Sex and politics: sex education and the Ontario PC leadership race


14 February 2018

The Progressive Conservative Party of Ontario (PCPO) is in the middle of a leadership race brought on by the unexpected resignation of leader Patrick Brown. Surprisingly, the province’s 2015 revised sex education curriculum has emerged as a hot-button issue in the race. All three main candidates have issued policy statements on the subject, and a fringe candidate is apparently throwing her hat in the ring solely to fight it. The curriculum revisions were long overdue and provide sensible guidance to teachers on a variety of issues of sexuality, sexual orientation and gender identity. LGBT students in Ontario’s public schools, and their families, deserve to be treated with understanding, inclusiveness, and compassion; the current curriculum achieves this while allowing teachers the flexibility to best deal with sensitive issues of sexuality in the classroom. Much of the rhetoric about the sex ed curriculum is over-wrought, and some of the opposition to it is based on rumours and misinformation. PCPO leadership candidates should resist pressure to revisit this issue.

People advocating wholesale revisions of the curriculum in order to limit the coverage of LGBT issues in Ontario schools are advised to read the curriculum document itself rather than judging it based on the exaggerated claims of social conservative opponents. The full document, Sex Education in Ontario, is available here. In summary, the subjects of sexual orientation and gender identity are dealt with as follows:

Grade 6:

  • how stereotypes such as homophobia and assumptions about gender, race, sexual orientation, ethnicity, culture, and abilities can affect how a person feels about themselves and their feelings of belonging and relationships with others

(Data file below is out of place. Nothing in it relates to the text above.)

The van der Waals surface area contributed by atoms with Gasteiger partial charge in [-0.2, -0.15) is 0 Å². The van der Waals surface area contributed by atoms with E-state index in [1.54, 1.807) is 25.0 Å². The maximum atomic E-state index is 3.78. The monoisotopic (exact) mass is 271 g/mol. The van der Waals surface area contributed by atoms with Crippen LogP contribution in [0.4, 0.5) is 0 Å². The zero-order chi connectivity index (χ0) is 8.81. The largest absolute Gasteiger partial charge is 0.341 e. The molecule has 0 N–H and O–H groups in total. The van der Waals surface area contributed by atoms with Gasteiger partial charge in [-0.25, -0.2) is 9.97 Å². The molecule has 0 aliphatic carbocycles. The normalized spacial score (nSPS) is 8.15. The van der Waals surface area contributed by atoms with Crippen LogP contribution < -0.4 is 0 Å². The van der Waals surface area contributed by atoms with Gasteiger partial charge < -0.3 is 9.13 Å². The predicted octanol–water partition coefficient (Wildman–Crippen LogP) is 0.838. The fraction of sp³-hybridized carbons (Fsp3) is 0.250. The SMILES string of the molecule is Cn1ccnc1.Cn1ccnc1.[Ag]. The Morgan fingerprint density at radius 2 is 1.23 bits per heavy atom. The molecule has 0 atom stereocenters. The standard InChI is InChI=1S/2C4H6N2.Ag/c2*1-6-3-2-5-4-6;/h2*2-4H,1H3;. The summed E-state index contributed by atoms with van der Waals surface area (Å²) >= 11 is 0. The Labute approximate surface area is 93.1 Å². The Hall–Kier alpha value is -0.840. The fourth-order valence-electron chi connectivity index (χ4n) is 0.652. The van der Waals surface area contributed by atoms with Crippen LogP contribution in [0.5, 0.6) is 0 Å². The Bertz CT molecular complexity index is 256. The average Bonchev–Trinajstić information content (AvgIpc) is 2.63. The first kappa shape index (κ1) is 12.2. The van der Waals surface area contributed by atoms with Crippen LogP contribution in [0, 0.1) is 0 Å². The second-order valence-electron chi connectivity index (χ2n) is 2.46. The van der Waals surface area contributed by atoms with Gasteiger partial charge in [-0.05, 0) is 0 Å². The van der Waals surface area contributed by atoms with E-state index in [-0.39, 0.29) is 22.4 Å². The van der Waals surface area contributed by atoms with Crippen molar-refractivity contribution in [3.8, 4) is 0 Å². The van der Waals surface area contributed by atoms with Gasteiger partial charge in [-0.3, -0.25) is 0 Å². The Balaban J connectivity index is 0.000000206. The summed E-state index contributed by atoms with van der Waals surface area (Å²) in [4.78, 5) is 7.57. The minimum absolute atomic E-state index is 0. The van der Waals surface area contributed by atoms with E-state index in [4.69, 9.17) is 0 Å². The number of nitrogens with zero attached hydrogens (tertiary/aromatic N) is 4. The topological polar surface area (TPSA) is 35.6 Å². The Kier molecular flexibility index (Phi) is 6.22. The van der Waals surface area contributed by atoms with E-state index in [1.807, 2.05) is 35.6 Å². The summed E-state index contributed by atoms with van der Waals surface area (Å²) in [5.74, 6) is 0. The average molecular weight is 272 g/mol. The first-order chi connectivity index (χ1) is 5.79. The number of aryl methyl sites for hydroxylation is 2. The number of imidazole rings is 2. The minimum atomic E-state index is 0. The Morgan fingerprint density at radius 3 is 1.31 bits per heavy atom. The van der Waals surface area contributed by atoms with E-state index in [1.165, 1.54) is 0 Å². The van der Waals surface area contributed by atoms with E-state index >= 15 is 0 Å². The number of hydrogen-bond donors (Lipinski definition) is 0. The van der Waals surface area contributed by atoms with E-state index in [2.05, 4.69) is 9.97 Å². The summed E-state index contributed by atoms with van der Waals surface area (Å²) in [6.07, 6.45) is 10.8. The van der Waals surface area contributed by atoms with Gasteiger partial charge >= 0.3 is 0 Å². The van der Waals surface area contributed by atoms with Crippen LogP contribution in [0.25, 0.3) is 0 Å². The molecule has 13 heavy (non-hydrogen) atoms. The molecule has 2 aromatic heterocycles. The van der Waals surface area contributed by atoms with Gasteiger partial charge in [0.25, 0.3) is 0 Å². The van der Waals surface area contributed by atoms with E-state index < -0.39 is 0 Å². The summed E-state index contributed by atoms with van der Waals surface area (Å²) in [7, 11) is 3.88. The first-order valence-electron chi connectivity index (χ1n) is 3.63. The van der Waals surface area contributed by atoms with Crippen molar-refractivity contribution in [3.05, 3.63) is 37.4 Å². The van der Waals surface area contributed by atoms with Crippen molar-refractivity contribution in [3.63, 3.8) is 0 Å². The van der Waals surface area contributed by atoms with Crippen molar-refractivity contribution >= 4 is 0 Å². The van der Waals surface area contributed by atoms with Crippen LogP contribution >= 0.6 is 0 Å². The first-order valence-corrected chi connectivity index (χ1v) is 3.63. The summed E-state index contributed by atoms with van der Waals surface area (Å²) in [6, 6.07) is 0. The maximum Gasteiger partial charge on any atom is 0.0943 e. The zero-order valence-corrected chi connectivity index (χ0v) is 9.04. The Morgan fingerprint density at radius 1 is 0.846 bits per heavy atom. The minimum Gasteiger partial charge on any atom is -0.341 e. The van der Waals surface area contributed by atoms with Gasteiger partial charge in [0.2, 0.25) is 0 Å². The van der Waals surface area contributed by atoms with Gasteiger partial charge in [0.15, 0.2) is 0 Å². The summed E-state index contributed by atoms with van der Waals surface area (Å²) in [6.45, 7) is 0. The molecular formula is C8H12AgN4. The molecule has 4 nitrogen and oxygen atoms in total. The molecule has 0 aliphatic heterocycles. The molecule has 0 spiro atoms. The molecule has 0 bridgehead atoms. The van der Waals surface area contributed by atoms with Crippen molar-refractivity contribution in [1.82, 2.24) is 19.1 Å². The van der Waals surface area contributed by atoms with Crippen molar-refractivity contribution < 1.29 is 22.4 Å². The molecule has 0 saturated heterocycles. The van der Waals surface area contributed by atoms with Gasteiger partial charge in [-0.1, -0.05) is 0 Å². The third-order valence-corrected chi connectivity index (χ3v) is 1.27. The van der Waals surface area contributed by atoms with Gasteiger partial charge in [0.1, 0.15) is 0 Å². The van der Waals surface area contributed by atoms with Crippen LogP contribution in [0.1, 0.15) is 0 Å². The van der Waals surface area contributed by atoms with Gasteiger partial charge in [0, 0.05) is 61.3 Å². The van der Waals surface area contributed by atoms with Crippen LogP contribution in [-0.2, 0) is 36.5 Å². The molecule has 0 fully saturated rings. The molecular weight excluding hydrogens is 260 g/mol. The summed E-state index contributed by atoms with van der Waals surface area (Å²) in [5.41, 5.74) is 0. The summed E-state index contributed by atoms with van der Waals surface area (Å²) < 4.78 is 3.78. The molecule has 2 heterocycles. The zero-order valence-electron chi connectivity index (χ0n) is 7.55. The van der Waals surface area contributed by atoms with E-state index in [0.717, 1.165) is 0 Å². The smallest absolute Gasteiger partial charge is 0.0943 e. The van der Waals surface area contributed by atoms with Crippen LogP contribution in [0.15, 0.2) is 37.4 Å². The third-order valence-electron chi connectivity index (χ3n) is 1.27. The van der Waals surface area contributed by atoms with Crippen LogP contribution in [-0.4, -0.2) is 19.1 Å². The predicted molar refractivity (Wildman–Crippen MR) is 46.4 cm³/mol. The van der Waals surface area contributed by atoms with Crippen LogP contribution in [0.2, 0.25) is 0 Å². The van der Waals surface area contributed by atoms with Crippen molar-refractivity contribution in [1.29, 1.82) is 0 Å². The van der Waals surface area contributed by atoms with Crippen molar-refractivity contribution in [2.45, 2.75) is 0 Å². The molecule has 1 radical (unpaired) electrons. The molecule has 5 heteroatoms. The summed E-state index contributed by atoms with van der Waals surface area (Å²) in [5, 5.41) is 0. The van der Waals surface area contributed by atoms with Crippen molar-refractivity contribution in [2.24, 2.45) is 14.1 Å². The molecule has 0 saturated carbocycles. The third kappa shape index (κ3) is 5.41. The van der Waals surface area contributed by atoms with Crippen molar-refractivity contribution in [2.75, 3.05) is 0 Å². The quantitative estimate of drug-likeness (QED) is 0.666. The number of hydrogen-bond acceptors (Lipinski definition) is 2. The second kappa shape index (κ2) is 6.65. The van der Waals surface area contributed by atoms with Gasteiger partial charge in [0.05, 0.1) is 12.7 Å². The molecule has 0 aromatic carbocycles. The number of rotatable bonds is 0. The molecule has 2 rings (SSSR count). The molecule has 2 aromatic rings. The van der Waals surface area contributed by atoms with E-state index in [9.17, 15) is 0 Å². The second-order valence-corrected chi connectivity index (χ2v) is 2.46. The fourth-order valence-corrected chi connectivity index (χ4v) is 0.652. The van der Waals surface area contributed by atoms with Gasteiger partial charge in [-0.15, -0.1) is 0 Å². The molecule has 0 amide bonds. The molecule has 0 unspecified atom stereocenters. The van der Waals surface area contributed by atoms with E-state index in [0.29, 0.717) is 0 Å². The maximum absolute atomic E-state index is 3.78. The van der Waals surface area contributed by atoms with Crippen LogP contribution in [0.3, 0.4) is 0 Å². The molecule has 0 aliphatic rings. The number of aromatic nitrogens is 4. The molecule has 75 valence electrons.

• appropriate ways to respond to and change assumptions and stereotypes

Grade 7:

  • physical, emotional, social, and psychological factors to consider when making sexual health decisions (e.g. STIs, pregnancy, side-effects of contraception, social labelling, cultural teachings, gender identity, and impact on other relationships)

Grade 8:

  • gender identity, gender expression, and sexual orientation, and how to identify factors that can help all young people develop positive personal identities

Grade 9:

  • gender identity and sexual orientation, and how different things like acceptance, stigma, stereotypes, self-awareness, culture, religion, & media can influence a person’s understanding of themselves

Grade 10:

  • how a variety of factors (e.g. values/beliefs, media, setting & communicating limits) can influence a person’s decisions about sexual activity
  • common misconceptions about sexuality in our culture, and how these may cause harm to people and how they can be responded to critically and fairly

In an overall message to teachers called Teaching the Curriculum, the document states:

  • The Human Development and Sexual Health (sex ed) component of the Health and Physical Education curriculum guides teachers to plan what they teach with the goal of establishing a foundation of mutual respect, and understanding for diverse perspectives in the classroom.
  • It will not replace the role of parents in educating their children about sexual health.

Social conservatives in Ontario who are loudly protesting the province’s sex ed program are not complaining about instruction related to birth control, pre-marital sex, or sexually-transmitted infections; they are principally agitated about the provisions of the curriculum that deal with sexual orientation and gender identity. This is troubling; public schools in Ontario exist to teach a secular program that is open to all students, regardless of their backgrounds. Although social conservatives are of course free to educate their children privately as they see fit, opposition to sex education based on the demands of social conservatives should not over-ride the broader needs of students in public schools. LGBT students exist in the school system, and for most of them there is no alternative. A curriculum that, at best, ignores these children, or at worst, denies their existence, does a serious disservice to them.